Are you familiar with safari rules? Travellers and nature enthusiasts considering a safari in Africa should be aware of them, the official and unofficial ones. The rules ensure that visitors maintain proper safari etiquette on game drives, walks and safari experiences. Proper etiquette on safaris is important for safety, among other things. Not only your safety, but also the safety of others and the animals you’ll be visiting.
Is going on safari dangerous? No, not typically. In fact, there have been very few injuries and fatalities on safari over the years. African conservation parks and game reserves go to great lengths to keep their guests safe on safari. However, whenever you are in the presence of untamed creatures in the wilderness, there will always be some degree of risk, and you don’t want to create any opportunities for things to go wrong.
Be sure to abide by the following rules on your safari adventure…
General Safari Rules and Etiquette
Do not frighten or harass the animals. Loud noises tend to scare and disturb wild animals in nature and make them scamper away. Therefore, it wise so speak softly and avoid making startling noises on game drives and walks. It is also a good idea to not make sudden movements, which can have the same effect.
Do not chase the animals. Yes, some people have actually done this on African safaris and placed themselves and others in danger, not to mention the wildlife. Whether you are inside a vehicle or walking on foot, never chase the animals. Be patient and sensible, remembering that you are in their territory.
Do not feed the animals. There are two reasons why safari travellers should never do this. One, wild animals can become aggressive if they start associating food with human beings. Two, the animals that you feed can become ill. A lot of the foods that humans eat can be toxic, and even deadly, to animals.
Do not throw litter. One of the safari rules, but also a good general practice. Litter degrades the environment (even waste that is biodegradable) and cigarette butts can start bush fires. Environmental degradation aside, there is the possibility that roaming animals may eat the rubbish that you throw onto the ground.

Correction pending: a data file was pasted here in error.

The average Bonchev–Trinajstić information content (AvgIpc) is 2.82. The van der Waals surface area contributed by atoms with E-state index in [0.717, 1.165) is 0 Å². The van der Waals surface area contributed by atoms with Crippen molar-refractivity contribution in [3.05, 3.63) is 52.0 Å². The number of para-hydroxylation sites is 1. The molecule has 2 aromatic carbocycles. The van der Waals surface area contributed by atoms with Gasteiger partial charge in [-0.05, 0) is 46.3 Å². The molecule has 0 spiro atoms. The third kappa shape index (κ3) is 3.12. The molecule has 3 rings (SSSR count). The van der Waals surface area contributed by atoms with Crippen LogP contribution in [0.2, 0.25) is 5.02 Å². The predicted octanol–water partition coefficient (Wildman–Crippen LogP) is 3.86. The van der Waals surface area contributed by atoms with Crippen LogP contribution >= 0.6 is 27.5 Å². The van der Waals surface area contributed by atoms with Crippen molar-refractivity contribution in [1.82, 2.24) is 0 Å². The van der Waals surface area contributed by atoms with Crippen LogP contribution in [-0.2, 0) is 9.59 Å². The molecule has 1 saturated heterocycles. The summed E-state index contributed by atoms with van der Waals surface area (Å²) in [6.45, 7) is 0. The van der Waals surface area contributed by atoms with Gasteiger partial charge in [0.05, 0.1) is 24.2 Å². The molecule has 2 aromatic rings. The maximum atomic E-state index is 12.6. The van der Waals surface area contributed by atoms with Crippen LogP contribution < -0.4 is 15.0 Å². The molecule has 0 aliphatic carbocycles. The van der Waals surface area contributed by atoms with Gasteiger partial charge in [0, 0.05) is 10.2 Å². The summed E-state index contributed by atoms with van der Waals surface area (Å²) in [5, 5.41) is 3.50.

Do not pick or damage flowers and vegetation. Game reserves and conservation parks are filled with beautiful plants and flowers. Resist the urge to pick them, though, as they form part of vital ecosystems.
Do not disturb other safariers. It’s common courtesy to let other visitors to the park or reserve enjoy their trips without disturbances. After all, they invested money and time like you did, and they have the same rights.
Game Drive Rules and Conduct
Be a good travel mate. If you’re a nature lover and fancy yourself a photographer, then you may be inclined to take up the seats that offer the best camera angles on game drives. This isn’t good safari etiquette. Instead of being a photo hog, consider offering that coveted seat to fellow safari-goers occasionally.
Stay in the vehicle. Never leave your safari vehicle during a safari game drive, unless instructed to do so by your driver or guide. The safari truck is your safe space in the African bushveld; stepping out of it can be hazardous. Wild animals will usually scatter at the sight of people on foot anyway.
Listen to your driver/guide. Following the instructions and advice of your safari guide will keep you and those around you safe. It will also make your game drive adventure more enjoyable. Safari guides are experienced professionals that can reveal remarkable secrets hidden within the natural environment.
Follow the park’s road rules. There are several safari rules to follow on self-drive safaris. Don’t hinder other vehicles. Stay on marked roads and tracks. Stick to park speed limits and do not drive through closed park areas. When stopping to view wildlife at a close range, always turn off your engine.
Now that you know what to do and not do on an African safari, let us help you start planning your trip. You can contact Safaris Down South here for prompt assistance and information.